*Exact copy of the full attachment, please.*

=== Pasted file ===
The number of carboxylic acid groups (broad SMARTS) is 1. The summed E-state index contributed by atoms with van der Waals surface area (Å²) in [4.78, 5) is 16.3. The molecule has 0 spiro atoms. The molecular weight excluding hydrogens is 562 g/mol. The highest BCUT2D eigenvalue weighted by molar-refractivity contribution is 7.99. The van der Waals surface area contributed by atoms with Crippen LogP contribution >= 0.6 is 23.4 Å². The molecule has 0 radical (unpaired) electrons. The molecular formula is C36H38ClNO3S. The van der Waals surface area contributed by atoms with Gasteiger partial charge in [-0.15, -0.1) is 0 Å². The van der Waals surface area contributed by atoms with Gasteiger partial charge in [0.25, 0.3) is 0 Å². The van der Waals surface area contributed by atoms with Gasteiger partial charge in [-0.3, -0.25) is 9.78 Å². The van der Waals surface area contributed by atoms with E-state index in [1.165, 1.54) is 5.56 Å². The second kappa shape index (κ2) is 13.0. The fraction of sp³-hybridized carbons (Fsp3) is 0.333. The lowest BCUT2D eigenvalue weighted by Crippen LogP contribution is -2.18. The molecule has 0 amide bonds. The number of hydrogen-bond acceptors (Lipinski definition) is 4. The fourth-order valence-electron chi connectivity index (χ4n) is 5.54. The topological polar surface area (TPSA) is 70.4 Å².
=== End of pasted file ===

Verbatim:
The number of carboxylic acid groups (broad SMARTS) is 1. The summed E-state index contributed by atoms with van der Waals surface area (Å²) in [4.78, 5) is 16.3. The molecule has 0 spiro atoms. The molecular weight excluding hydrogens is 562 g/mol. The highest BCUT2D eigenvalue weighted by molar-refractivity contribution is 7.99. The van der Waals surface area contributed by atoms with Crippen LogP contribution >= 0.6 is 23.4 Å². The molecule has 0 radical (unpaired) electrons. The molecular formula is C36H38ClNO3S. The van der Waals surface area contributed by atoms with Gasteiger partial charge in [-0.15, -0.1) is 0 Å². The van der Waals surface area contributed by atoms with Gasteiger partial charge in [0.25, 0.3) is 0 Å². The van der Waals surface area contributed by atoms with Gasteiger partial charge in [-0.3, -0.25) is 9.78 Å². The van der Waals surface area contributed by atoms with E-state index in [1.165, 1.54) is 5.56 Å². The second kappa shape index (κ2) is 13.0. The fraction of sp³-hybridized carbons (Fsp3) is 0.333. The lowest BCUT2D eigenvalue weighted by Crippen LogP contribution is -2.18. The molecule has 0 amide bonds. The number of hydrogen-bond acceptors (Lipinski definition) is 4. The fourth-order valence-electron chi connectivity index (χ4n) is 5.54. The topological polar surface area (TPSA) is 70.4 Å².